A Comparison of Two Neurobiological Models of Fear and Anxiety: A “Construct Validity” Application?
Kenneth F. Schaffner
Schaffner discusses the application of “construct validity,” relating it to the concepts of “truth” and “validity” in science. The author uses an example from recent fear research involving the Ledoux and Pine two-system model (TSM) and the fear-center model (FCM). He summarizes empirical findings and arguments for and against each model, using an argument-based analysis of their construct validity and applying “epistemic values.” His analysis (i.e., a construct-progressivity assessment) ultimately favors the TSM, with the caveat that any future analysis of this type may change depending on instruments and advances.
The Multiverse of Methods: Extending the Multiverse Analysis to Address Data-Collection Decisions
Jenna A. Harder
Researchers may make multiple decisions while analyzing data (e.g., which participants to exclude). In a classic multiverse analysis, they analyze each possible data set to examine how each decision affects the results. However, their decisions affect the results even before the analysis phase. Harder proposes a multiverse-of-methods analysis, in which the multiverse of data sets is composed of real data sets from studies with different data-collection methods. She demonstrates the application of this method using 19 studies on shooting decisions.
Meditation and the Wandering Mind: A Theoretical Framework of Underlying Neurocognitive Mechanisms
Tracy Brandmeyer and Arnaud Delorme
Brandmeyer and Delorme provide a theoretical framework of the neurocognitive mechanisms by which meditation may influence mind wandering and other spontaneous thought processes. This framework suggests that brain networks linked to meditation mediate spontaneous thought processes, and that the practice of meditation impacts cognitive and sensory processes implicated in emotion regulation and attention. The authors suggest that meditation’s benefits may result from increased engagement of the neural networks that regulate attention, emotions, cognition, and perception.
How Can Intranasal Oxytocin Research Be Trusted? A Systematic Review of the Interactive Effects of Intranasal Oxytocin on Psychosocial Outcomes
A. Mierop, M. Mikolajczak, C. Stahl, J. Béna, O. Luminet, A. Lane, and O. Corneille
Mierop and colleagues present a review of the research on how psychosocial outcomes (e.g., altruism, lie detection, empathy, threat perception, emotion recognition) are affected by the administration of intranasal oxytocin (IN-OT). These effects appear to be highly heterogeneous and seldom replicated. Moreover, statistical power has been very low, and the research practices have been characteristic of exploratory research. These results make it difficult to tease apart the true and false effects of IN-OT, write Mierop and colleagues. They suggest next steps to move the IN-OT field forward.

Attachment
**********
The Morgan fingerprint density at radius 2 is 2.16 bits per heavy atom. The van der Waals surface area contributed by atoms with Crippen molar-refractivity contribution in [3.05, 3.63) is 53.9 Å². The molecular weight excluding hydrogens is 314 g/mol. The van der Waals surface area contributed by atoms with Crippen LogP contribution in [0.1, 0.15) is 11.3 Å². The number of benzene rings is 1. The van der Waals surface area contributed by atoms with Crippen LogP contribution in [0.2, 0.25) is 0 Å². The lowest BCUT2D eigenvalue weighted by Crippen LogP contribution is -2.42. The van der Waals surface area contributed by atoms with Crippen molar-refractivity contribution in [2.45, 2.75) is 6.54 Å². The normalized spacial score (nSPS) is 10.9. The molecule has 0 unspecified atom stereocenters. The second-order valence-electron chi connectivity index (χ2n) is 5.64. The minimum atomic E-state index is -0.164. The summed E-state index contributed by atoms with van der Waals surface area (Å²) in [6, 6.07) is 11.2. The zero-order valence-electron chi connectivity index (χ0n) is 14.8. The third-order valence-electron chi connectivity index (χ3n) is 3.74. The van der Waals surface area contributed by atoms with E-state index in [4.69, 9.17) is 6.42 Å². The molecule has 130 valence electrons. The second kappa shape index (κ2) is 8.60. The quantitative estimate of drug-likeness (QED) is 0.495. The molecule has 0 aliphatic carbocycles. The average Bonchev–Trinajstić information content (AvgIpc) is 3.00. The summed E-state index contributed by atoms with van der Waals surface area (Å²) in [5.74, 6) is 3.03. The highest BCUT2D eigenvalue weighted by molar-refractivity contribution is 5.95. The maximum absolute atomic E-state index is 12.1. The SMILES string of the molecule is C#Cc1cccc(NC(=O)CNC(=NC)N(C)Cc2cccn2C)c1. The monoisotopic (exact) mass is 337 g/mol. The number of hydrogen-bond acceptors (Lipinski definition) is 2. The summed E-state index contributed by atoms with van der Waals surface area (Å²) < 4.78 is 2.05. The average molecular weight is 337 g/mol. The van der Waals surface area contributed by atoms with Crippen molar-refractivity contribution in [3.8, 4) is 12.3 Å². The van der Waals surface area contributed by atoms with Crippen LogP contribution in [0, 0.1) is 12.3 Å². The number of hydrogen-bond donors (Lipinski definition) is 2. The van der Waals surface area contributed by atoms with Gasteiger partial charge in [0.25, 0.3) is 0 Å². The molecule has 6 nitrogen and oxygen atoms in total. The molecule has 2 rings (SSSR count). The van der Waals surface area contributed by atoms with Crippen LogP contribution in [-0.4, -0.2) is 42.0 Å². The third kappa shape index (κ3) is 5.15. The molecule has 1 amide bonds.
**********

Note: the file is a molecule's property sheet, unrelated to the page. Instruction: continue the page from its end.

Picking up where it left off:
The Sisyphean Cycle of Technology Panics
Amy O. Orben
Throughout history, new technologies (e.g., radios, smartphones) have raised concerns and, even as the old concerns are dismissed, new concerns arise with new technologies. Orben examines this Sisyphean cycle of technology panics and synthesizes what we have learned about past panics, what causes them to keep occurring, and why research fails to address them. Historically, she notes, psychologists have been encouraged to research how new technologies affect people in order to calm a worried population, but they often fail because of a lack of established theory. Thus, Orben suggests the need for improved research and policy approaches to new technologies.
Psychosocial Vulnerabilities to Upper Respiratory Infectious Illness: Implications for Susceptibility to Coronavirus Disease 2019 (COVID-19)
Cohen’s laboratory has extensively studied psychosocial factors that affect susceptibility to illness after exposure to a virus affecting the respiratory tract. Here, he cautiously suggests that similar factors might help to identify who is at a higher risk of developing complications after exposure to coronavirus 2, the virus responsible for COVID-19. Smoking, inadequate vitamin C levels, and chronic psychological stress are associated with greater risk of respiratory illness after virus exposure, whereas social integration, social support, physical activity, good sleep, and moderate alcohol intake are associated with a decreased risk of illness.